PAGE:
The Null Device
Skeptic PZ Myers recounts how, when he was a child, a crazy Christian lady converted him, unwittingly, to atheism:
And then she told us to kneel down in the gravel by the side of the road and put our hands on her Bible, which we did, because at this point I was afraid if I didn't our Mommy and Daddy would find our little corpses with our throats slit and a mad woman dancing in our blood. Then she recited some lengthy vow with lots of Jesus in it, looked at us expectently with another mad-eyed grin, and we mumble-whispered "yes, ma'am" and she let us go, throats uncut, hearts still in our chests, heads still attached to our necks, while she capered off triumphantly, having secured two more souls for her lord and master. She thought. But, as you can know now, all she actually managed to do was make me aware that people who believe in Heaven and Hell are freakin' nutbag insane.Myers goes on to tear apart the ideas of an eternal afterlife, using the power of reason, starting with Hell in its various guises, from the absurdly corporeal (lakes of fire, with the damned being magically suspended for eternity in the state of a very physical death-agony; i.e., the stuff designed to scare the less sophisticated thinkers), and then working up to more subtle variations:
Other visions of Hell are a bit more sophisticated — it's a place of psychological torture, unending despair and futility, where you feel regret and sorrow for all time, or suffer because you are deprived of the presence of God. That's a bit more plausible for a disembodied self, I suppose, but still…throw a mob of people in a Slough of Despond for a long, long time, and at some point someone is going to get together with someone else and form a Glee Club, and there will be singing in Hell. And then a rugby match will break out, and there will be cheering and betting, and thespians will be pestering Shakespeare for some new plays, and before you know it, culture will emerge and it won't be Hell so much anymore.
But all right, let's assume God has figured out ways to permanently suppress the human spirit among all those deceased spirits, and actually has contrived a truly painful Hell, one that I can not imagine but that he can, being God and all. Now we've got the problem that the loving God we're all supposed to worship is an imaginative, creative death camp commandant, one who also maintains a luxury spa on the side.Heaven, alas, doesn't fare any better. The visions of the blissful eternal reward awaiting the virtuous (or, in more liberal theologies, everyone) all fall down on closer examination. Some seem, frankly, hellish (an eternity of singing praises to God, surrounded by puritans?), and others are either inconsistent with human nature or have the nihilistic qualities of an eternal crack cocaine binge:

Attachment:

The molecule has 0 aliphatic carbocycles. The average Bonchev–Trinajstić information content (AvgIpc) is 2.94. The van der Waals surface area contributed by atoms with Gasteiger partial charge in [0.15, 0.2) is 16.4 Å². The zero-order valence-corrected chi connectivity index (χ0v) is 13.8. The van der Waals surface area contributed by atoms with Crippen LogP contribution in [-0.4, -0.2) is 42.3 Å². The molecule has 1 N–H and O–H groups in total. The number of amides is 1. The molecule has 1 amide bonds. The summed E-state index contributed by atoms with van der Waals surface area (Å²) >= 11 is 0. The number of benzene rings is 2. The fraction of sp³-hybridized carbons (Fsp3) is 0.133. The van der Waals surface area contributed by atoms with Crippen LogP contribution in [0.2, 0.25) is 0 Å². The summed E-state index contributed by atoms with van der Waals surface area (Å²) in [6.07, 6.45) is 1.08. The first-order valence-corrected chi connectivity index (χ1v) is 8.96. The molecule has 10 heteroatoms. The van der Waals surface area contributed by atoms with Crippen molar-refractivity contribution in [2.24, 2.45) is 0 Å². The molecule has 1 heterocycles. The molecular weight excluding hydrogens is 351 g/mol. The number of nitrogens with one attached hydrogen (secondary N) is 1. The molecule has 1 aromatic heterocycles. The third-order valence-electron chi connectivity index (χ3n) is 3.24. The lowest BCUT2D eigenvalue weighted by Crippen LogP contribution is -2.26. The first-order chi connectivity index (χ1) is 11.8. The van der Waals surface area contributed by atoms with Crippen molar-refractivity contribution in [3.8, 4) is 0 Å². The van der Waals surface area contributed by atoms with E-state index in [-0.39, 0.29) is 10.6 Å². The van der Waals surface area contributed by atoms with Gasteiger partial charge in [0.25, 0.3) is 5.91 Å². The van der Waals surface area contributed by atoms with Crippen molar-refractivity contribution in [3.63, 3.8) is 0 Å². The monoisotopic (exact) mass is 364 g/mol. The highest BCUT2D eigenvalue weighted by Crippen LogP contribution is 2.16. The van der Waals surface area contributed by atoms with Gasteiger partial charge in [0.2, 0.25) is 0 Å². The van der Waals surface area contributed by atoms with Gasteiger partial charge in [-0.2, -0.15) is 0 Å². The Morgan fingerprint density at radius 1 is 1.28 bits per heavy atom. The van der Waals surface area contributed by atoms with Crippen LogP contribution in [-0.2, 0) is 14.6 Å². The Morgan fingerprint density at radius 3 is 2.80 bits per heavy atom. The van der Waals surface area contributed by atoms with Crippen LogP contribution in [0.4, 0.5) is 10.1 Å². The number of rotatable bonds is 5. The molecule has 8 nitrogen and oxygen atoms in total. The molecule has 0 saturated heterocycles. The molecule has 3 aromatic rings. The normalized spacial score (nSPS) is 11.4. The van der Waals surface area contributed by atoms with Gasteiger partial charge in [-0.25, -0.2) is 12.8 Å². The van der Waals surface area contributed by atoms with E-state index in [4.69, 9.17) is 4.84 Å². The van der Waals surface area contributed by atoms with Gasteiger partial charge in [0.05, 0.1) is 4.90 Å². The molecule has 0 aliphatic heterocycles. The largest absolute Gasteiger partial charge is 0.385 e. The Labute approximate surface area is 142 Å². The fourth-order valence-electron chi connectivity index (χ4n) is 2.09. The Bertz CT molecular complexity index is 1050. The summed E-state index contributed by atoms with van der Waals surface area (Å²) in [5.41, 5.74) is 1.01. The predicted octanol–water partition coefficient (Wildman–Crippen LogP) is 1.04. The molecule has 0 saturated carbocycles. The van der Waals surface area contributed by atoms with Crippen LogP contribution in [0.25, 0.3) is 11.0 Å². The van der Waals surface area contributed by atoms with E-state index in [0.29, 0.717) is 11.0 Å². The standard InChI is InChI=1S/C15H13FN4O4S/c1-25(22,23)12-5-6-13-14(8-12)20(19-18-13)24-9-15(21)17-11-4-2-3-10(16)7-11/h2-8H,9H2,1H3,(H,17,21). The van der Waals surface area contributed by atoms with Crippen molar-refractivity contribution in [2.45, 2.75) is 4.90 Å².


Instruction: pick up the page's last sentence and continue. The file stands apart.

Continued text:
A paradise is also inhuman (I know, one can get around this by arguing that after death you can't be human anymore, by definition; but then that requires throwing away the idea of life after death, which is what most people find appealing). Think about what defines you now: it's how you think, your personality, your desires and how you achieve them — by what you strive for. Finish one project, and what do you do (after a little celebration, of course)? You look for something else to strive for, a new goal to keep you interested and occupied. But now you're in heaven. All wishes are fulfilled, all desires achieved, we're done with everything we've ever dreamed of, making Heaven a kind of retirement home where everyone is waiting to die. Waiting forever.Of course, one could imagine ways around this. Perhaps there would be entire legions of angels whose job would be to lay on the entertainment, distracting the saved souls from eternal boredom in the way that one amuses a housecat (which, remember, is a territorial predator with no prey and nothing to defend its territory against) with a laser pointer. Actually, the idea of one of the newly-dead exploring and pushing against the logical constraints of a heaven, and discovering the infinite layers of distracting angels required to keep it heavenly and keep God's side of the contract to His faithful departed, and coming up against an infinitely sophisticated machinery moulded to the logical necessities (however odd) of keeping humans entertained for eternity, could be a good premise for a sci-fi (or, more accurately, phil-fi) story.
As problematic as the common Western idea of heaven is, the alternative involves the annihilation of the self as we know it in a supernova of infinite, mindless ecstasy, like a heroin overdose that goes on forever. (Blessed are the junkies?) And while that may be plausible, it doesn't sit well with the Abrahamic religions or most people's idea of heaven:
There are some religions that embrace this sublime vision of an ultimate end that does not include the mundane humanity of its believers — the Buddhist afterlife does seem to be a kind of selfless oblivion — but that does not include the Abrahamic religions. They've still got the cartoonish anthropocentric version of an afterlife, where you've got a body with limbs and tongues and penises and vaginas, and you get to indulge in the senses within certain confining rules. You get to meet Grandma and Grandpa again, and they aren't all subsumed in the godhead — they're there to give you hugs and a plate of cookies. And that's just silly. I can't believe a word of it.